I'm trying to zip a directory (on Unix via SSH) but I need to exclude a couple of subdirectories (and all files and directories within them).

So far I have this:

zip -r myarchive.zip dir1 -x dir1/ignoreDir/**/* 

That doesn't seem to work though.

I also tried

zip -r myarchive.zip dir1 -x dir1/ignoreDir1/* dir1/ignoreDir2/*

However that will still include subdirectories within ignoreDir1 and ignoreDir2.

The subdirectory structure in the directories that I want to exclude is quite substantial so I can't simply add each directory to the -x argument.

Does anyone know how to do this?

  • @AlexanderMills - See this question.
    – jww
    Jan 1, 2018 at 1:02

9 Answers 9


The actual command I need is:

zip -r myarchive.zip dir1 -x dir1/ignoreDir1/**\* dir1/ignoreDir2/**\*
  • 4
    This did not work for me on osx. @pathfilder answer did though.
    – rynop
    Dec 12, 2014 at 20:44
  • 36
    Instead of this: -x dir1/ignoreDir1/**\*, you can do this: -x dir1/ignoreDir1/\* Jan 22, 2016 at 14:37
  • 9
    This worked for me zip -r theme.zip ./theme -x ./theme/node_modules/\*
    – AhmadKarim
    Apr 9, 2021 at 18:14
  • 1
    @AhmadKarim exactly what I needed for node_modules :)
    – Yashank
    Apr 14, 2021 at 7:13
  • 5
    On MacOS I was successful with: zip -r theme.zip theme -x theme/node_modules/\* or zip -r theme.zip theme -x "theme/node_modules/*" Sep 15, 2021 at 4:53

For my particular system (Mac OS) in order to exclude a directory I had to put quotes around my excluded directories and it worked like a charm. You need to do this because sometimes directories and files can be named with spaces and special characters that would cause this to fail without the quotes. Its easier than escaping the spaces and special characters.

zip -r myarchive.zip dir1 -x "dir1/ignoreDir1/*" "dir1/ignoreDir2/*"


-- this excluded both the directory to exclude and all files inside it.

-- You must use the full path to the directories you want to exclude!

  • 14
    This is the one that works on Mac OS. :-) Jun 1, 2015 at 12:55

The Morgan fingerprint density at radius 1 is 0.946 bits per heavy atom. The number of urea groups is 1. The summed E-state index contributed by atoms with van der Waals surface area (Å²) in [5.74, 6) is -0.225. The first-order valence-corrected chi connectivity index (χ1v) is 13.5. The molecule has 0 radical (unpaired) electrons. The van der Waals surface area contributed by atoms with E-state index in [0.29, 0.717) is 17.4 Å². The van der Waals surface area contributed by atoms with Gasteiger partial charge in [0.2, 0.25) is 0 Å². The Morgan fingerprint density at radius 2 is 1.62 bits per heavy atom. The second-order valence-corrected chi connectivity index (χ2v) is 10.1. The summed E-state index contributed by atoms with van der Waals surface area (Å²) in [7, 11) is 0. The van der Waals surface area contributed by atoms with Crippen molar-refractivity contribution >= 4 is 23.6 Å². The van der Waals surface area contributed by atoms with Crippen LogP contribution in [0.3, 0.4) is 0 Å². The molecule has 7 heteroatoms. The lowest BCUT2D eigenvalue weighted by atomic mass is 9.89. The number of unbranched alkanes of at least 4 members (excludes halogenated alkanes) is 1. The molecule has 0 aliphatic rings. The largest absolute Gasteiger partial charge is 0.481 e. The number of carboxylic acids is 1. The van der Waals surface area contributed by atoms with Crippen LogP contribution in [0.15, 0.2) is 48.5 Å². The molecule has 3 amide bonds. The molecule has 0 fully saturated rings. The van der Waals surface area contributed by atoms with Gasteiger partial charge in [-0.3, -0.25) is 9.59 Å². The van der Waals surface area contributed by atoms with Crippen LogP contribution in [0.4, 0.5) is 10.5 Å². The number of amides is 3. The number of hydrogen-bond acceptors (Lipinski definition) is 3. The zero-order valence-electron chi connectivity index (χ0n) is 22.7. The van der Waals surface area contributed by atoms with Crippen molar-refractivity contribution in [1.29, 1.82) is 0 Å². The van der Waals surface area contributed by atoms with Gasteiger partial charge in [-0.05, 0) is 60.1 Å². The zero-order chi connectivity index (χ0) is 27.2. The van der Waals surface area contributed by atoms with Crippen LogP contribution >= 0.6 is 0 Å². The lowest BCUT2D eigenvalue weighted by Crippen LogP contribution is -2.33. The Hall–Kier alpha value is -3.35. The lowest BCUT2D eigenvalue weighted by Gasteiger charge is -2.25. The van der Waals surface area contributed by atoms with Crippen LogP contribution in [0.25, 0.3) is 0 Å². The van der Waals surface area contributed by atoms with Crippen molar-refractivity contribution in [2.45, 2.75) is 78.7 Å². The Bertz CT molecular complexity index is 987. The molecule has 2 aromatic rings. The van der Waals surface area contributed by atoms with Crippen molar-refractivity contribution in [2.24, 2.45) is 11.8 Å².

• 29
    As nobody has explained the reason for requiring either quoting the paths or escaping the asterisk, the reason is this: If the path is not quoted or the wildcard escaped, the shell will perform wildcard expansion before passing them to zip, which will receive a list of paths to entries in the specified directories, but not paths to files within subdirectories of those, thus causing zip to not to ignore everything under the given directories.
    – zagrimsan
    Dec 1, 2015 at 13:57
  • I think originally one of the reasons this worked was because on Mac OS there were spaces in my directories and this avoided needing a \
    – pathfinder
    Oct 14, 2017 at 20:08
  • 1
    Relative paths works for me Jan 6, 2020 at 16:53
  • 1
    Notice that when using a file with the exception list (zip -r myarchive.zip dir1 [email protected]), it's not necessary to use quotes neither escape with * in the file. Use just like: dir1/ignoreDir1/* dir1/ignoreDir2/*
    – villamejia
    Feb 16, 2023 at 14:59

@sulman using:

zip -r myarchive.zip dir1 -x dir1/ignoreDir1/**\* dir1/ignoreDir2/**\*

will still include dir1/ignoreDir1/ empty folder in the zip archive, using:

zip -r myarchive.zip dir1 -x dir1/ignoreDir1** dir1/ignoreDir2**

will do the trick, you can also use a leading ** to search in subfolders instead of only dir1

  • Ah ok! Thanks for shedding the light on this!
    – sulman
    Oct 30, 2013 at 14:51

The following will do

zip -r myarchive.zip dir1 -x dir1/ignoreDir1\* dir1/ignoreDir2\*

What did you need the ** for, @sulman?

It works like a charm for me as follows:

[root@ip-00-000-000-000 dir1]# ls -lrt dir1/